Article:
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February 11, 2013

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SharePoint Governance as a foundation for efficiency

by Anders B. Skjønaa (SharePointPeople.dk)

It is hard to predict the growth of SharePoint adoption in an organization. In most companies SharePoint provide support for unstructured collaboration scenarios and it is almost a given in these types of solutions, that the technology platform mainly just sits there and wait, until users start utilizing them. Users are in control, and many factors – outside your reach – may affect the usage of your SharePoint platform.

This is one of the most important reasons, why we want a solid governance practice. To sustain an effective operation and a stable SharePoint service, we need to have good policies and controls. Simple as that.

So, one of the things you need to discuss, when implementing a governance practice around SharePoint, is what the mandate this practice will have. You should prepare yourself for a situation, where a business executive tells you “to forget about all that governance stuff, and just get it done”. This person may have perfectly valid reasons to push for a quick fix and you can easily end up in a tight place. You need the mandate, the tools and the insight to make a decision on what to do.

So why would someone tell you to forget about all these good things you have been working on? Well, most people do not see governance as being a mean for effectiveness. You should probably ask yourself right now, if your primary driver for implementing SharePoint Governance is to secure the platform, information and the services, or if it is also a way for you do your job as effective as possible? Well, is it?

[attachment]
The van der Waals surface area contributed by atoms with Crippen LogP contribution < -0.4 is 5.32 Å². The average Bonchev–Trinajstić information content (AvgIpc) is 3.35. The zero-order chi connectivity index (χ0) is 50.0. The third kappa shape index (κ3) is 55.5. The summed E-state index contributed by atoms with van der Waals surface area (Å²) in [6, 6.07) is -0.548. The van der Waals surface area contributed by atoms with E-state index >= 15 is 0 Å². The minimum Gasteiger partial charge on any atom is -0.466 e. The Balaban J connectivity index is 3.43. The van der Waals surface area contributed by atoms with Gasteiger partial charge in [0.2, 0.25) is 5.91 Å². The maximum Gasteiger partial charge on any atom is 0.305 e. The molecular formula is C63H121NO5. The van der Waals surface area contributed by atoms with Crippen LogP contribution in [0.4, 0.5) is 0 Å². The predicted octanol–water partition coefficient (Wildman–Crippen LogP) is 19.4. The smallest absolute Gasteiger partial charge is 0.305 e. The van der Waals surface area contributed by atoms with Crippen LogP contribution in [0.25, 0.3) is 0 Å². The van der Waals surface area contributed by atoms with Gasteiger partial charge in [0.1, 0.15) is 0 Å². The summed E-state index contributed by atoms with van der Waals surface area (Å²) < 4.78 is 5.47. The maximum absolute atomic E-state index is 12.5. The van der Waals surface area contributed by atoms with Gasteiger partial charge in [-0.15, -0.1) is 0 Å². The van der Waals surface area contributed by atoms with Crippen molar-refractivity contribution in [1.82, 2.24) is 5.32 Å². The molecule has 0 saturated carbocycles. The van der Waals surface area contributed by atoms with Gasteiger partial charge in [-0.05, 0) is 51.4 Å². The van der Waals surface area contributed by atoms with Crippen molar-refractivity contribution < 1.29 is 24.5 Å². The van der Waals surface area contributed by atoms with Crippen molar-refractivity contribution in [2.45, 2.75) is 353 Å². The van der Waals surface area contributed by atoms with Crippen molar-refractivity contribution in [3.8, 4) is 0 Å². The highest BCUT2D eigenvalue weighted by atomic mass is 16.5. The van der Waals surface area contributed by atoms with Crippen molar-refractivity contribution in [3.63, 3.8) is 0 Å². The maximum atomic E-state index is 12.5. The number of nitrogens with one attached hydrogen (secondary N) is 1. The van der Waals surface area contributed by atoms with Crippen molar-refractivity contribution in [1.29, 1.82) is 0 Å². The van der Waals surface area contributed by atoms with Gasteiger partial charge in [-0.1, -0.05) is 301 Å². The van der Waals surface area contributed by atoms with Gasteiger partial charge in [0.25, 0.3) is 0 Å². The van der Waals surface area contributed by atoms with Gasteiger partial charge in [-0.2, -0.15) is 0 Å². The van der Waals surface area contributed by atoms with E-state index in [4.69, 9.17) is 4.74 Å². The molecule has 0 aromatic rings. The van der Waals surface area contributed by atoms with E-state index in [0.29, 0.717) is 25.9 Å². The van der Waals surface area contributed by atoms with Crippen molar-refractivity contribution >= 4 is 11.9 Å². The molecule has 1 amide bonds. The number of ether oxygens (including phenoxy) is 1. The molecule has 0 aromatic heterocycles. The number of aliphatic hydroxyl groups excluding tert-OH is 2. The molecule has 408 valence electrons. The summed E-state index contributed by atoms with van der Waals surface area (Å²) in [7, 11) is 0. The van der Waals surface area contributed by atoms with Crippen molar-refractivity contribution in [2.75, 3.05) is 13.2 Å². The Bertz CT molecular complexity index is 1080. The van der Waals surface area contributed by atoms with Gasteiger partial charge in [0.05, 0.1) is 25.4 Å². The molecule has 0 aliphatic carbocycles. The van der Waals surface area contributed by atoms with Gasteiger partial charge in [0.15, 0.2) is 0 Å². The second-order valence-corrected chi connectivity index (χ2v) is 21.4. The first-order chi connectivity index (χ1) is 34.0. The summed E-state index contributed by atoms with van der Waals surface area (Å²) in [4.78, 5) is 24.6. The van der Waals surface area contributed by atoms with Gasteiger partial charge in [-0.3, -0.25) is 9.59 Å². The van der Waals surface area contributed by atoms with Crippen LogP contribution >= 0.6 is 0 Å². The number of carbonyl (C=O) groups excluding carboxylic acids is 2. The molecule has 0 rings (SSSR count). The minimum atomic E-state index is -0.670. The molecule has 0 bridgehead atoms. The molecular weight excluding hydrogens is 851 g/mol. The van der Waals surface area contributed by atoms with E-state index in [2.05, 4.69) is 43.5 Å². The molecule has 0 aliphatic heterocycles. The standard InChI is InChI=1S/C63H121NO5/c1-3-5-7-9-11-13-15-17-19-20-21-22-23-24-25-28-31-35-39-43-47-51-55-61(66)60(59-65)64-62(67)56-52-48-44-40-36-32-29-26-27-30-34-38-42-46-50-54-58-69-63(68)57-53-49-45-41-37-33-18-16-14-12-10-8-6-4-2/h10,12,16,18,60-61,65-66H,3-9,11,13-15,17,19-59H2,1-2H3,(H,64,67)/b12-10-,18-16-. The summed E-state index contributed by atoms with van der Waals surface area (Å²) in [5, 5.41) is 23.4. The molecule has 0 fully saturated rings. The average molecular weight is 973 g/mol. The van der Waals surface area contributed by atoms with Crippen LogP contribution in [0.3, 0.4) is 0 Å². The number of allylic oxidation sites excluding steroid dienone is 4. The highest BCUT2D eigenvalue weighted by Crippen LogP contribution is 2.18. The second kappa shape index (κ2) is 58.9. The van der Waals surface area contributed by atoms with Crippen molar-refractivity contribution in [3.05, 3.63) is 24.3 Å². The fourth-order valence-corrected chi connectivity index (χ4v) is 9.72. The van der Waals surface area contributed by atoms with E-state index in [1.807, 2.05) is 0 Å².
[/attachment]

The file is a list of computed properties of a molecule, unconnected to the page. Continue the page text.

It should be! Good governance efforts, when communicated well and integrated into the operating procedures of your SharePoint teams, will not only mitigate risks and help you stay in compliance with internal and external regulations, but also help you make better decision faster and save you lots of time.

SharePoint Governance – well practiced – is in fact a time saving effort. A simple example; if you provide a deployment policy that dictates deployment going through thorough testing in QA and UAT before going into production, you will most probably find defects that would prevent the code from running in production and have a negative impact other applications in the platform. Fixing issues early is by far the most effective approach, and proper governance can ensure that you are doing this every time.

I am not saying, that it should not be possible to make an exception to governance policies. Exceptions are an important part of any governance practice. Just be aware – when you create your governance policies – of the types of exceptions you can expect in your company. This can help you identifying the right level of governance (how strict should you be?) and will prepare you to make the right recommendation or decision, when the policy is being questioned.

Read more from Governance, SharePoint, Strategy

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